Yes, while noise cancelling provides amazing quality and immersion and cuts out all annoying external noise (say from a train carriage) it’s a double-edged sword, as you have to be extra aware about what’s happening around you. They reduce ambient noise to such a degree that you will literally not be aware of warning sounds around you, but then habitual wearers of headphones will be well used to that.
The controls are easy: tap twice on either bud to play, tap twice to stop. Noise cancelling modes are three taps. The volume is one tap: on the left to go down and on the right to go up. Very simple.
The charging case has a micro USB cable and indicator lights for charge levels, charging and Bluetooth connection. The case is study, smooth and rounded for insertion into the pocket and has a lid which closes with a satisfying snap due to a magnetic catch.
All in all, this is a product which speaks quality and attention to detail. The retail price is $69.99. They are a decent fully-featured mid-range pair of wireless buds, which deliver a little more quality than you’re expecting.
Are there any downsides? Admittedly for me, this was mostly personal preference. I dislike silicone nubs, as I hate the feeling of them filling my ear, but I understand the need for them in terms of securing the buds to your ear. I hate the sucking sensation you get in your ear canal, but most people don’t mind it.
For some reason, in my case the left one kept popping out of my ear, but I suspect that might be an accident of personal anatomy rather than manufacturing. Mostly the buds stayed firm in my ear, but they are not fully jog proof, so for sports you need something that locks more firmly in your ear. These are not headphones for extended periods of use and are designed for short bursts.
The sound is very good: there’s bass but not a lot of it, and it favors the high end a tiny bit at higher volumes. This enhances clarity but can be a bit shrill when the volume goes up. I found the controls to have a bit of a hair trigger, meaning you can easily pause when you mean to raise the volume or turn noise cancelling on and off, etc. This is why I favor mechanical switches rather than proximity sensors. Is it annoying that the controls aren’t super positive? A little, but bearing in mind the ticket price, it’s a small niggle.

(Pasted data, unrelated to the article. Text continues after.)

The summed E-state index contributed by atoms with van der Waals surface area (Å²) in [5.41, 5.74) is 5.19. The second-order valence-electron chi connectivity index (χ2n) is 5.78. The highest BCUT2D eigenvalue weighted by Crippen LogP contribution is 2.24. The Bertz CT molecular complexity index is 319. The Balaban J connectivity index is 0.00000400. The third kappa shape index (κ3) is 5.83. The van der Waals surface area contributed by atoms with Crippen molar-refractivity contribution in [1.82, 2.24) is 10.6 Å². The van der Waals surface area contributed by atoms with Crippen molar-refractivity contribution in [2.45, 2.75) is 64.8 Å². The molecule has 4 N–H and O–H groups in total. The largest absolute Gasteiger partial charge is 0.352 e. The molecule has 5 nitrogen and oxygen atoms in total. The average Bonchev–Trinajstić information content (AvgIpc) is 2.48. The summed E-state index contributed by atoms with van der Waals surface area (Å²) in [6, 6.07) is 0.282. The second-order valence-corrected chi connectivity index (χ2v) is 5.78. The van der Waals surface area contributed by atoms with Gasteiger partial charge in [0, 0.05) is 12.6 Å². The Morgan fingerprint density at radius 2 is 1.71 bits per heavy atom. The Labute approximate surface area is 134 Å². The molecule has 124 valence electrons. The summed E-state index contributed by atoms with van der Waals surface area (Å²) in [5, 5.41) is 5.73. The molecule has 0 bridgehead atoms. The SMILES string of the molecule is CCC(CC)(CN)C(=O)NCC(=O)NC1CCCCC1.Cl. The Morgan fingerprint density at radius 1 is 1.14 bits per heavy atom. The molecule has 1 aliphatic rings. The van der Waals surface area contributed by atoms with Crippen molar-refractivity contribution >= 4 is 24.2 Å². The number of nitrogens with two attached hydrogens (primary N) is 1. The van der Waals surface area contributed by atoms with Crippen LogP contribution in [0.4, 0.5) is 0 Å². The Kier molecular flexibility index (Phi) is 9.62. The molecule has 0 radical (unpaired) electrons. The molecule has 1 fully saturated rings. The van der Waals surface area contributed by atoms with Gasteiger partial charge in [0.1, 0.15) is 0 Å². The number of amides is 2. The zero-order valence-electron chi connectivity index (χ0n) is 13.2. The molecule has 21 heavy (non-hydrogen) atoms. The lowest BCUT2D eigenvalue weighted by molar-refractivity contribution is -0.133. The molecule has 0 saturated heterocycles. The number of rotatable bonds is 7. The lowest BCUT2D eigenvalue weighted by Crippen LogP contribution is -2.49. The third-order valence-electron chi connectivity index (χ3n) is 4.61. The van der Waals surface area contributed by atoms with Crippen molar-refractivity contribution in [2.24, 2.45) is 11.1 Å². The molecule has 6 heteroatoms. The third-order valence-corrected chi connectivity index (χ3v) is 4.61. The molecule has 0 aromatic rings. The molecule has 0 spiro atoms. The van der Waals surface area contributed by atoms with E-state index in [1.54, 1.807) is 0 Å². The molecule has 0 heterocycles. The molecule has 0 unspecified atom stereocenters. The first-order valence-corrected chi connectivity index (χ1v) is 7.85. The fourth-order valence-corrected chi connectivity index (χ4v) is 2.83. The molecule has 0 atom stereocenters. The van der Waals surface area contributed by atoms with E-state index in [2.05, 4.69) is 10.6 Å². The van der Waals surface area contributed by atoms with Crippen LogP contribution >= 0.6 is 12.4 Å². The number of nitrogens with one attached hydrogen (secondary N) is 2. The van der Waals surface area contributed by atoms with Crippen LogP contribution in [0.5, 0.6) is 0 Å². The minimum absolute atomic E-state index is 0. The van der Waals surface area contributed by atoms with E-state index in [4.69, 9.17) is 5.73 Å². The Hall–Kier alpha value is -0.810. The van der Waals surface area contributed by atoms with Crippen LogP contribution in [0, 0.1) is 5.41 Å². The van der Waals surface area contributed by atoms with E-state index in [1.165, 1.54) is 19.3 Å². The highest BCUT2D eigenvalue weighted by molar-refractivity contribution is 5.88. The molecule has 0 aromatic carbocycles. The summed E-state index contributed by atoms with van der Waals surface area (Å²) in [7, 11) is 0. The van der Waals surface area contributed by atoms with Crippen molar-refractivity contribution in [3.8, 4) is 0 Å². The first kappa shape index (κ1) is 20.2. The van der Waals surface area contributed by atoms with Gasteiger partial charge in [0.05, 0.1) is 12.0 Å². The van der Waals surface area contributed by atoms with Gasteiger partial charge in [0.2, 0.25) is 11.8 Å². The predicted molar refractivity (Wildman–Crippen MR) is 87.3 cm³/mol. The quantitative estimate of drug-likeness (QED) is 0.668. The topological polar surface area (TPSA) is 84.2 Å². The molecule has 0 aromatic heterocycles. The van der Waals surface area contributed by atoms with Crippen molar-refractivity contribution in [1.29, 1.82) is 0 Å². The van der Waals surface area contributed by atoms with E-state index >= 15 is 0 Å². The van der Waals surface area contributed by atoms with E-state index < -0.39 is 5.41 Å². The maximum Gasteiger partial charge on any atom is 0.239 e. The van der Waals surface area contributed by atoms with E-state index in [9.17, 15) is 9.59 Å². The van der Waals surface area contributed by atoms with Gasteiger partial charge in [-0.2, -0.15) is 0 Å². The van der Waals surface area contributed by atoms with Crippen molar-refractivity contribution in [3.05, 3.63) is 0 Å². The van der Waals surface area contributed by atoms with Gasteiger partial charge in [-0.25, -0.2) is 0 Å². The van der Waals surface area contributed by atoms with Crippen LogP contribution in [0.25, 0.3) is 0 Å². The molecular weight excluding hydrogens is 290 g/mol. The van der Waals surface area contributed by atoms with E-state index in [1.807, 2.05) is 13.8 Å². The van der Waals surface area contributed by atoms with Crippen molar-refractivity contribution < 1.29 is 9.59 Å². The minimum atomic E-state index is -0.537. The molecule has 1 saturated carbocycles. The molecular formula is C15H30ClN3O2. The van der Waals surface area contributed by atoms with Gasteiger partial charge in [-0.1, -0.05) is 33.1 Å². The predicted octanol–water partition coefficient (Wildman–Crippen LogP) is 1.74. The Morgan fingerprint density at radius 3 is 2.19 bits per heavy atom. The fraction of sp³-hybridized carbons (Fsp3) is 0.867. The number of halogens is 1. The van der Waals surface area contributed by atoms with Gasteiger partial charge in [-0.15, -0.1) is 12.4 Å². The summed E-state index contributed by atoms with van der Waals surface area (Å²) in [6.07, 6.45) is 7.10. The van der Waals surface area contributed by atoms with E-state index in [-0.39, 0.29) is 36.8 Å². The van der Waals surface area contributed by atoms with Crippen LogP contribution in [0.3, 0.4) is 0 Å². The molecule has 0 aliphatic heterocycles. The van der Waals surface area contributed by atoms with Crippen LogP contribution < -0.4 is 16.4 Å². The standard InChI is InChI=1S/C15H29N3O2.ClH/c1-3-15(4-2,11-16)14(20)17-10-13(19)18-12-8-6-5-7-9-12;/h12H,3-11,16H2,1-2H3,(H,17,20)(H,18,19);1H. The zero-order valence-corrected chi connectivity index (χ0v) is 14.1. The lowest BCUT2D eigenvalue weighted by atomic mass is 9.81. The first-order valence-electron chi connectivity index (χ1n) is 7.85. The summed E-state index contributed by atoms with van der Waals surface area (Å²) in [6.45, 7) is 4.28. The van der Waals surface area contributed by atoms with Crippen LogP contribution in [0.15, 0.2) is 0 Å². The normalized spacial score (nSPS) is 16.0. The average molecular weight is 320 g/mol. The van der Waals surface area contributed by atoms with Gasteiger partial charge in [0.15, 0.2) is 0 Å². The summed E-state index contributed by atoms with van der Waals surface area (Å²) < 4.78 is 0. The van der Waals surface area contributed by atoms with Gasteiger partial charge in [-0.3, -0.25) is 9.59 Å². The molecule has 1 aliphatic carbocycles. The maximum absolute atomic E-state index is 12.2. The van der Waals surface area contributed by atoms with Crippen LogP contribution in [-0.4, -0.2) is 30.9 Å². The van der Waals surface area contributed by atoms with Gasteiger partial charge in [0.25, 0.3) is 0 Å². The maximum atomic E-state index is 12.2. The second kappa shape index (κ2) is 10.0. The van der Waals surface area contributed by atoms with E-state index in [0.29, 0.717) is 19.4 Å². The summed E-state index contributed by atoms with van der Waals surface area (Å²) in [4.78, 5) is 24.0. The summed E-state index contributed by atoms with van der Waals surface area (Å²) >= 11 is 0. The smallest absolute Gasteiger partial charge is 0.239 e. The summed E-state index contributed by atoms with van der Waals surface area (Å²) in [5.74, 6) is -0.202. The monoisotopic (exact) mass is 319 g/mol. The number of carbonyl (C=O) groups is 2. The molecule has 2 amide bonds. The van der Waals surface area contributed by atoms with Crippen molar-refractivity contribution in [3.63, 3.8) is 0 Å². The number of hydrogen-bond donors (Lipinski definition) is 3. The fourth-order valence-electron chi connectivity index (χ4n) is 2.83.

Also, and this again is a very personal thing, I’m mildly suspicious of wireless tech from an electromagnetic standpoint. It’s perfectly safe and the science says that while long term risks are unknown, for wireless earbuds, anything up to two to four hours a day in 15 to 20 minute bursts should be perfectly fine. Regardless of any paranoia about EMR, earbuds like these are not good for extended use. They get uncomfortable the longer they stay wedged into your ears and over ear wired headphones are best for lengthy sessions.
Cancel the Noise
The Tronsmart Apollo Air are a good pair of earbuds, ergonomic and good sounding. There’s a lot of competition in this price range, but these would be an acceptable choice. They are priced at just $99.99 and available from a wide range of online stockists.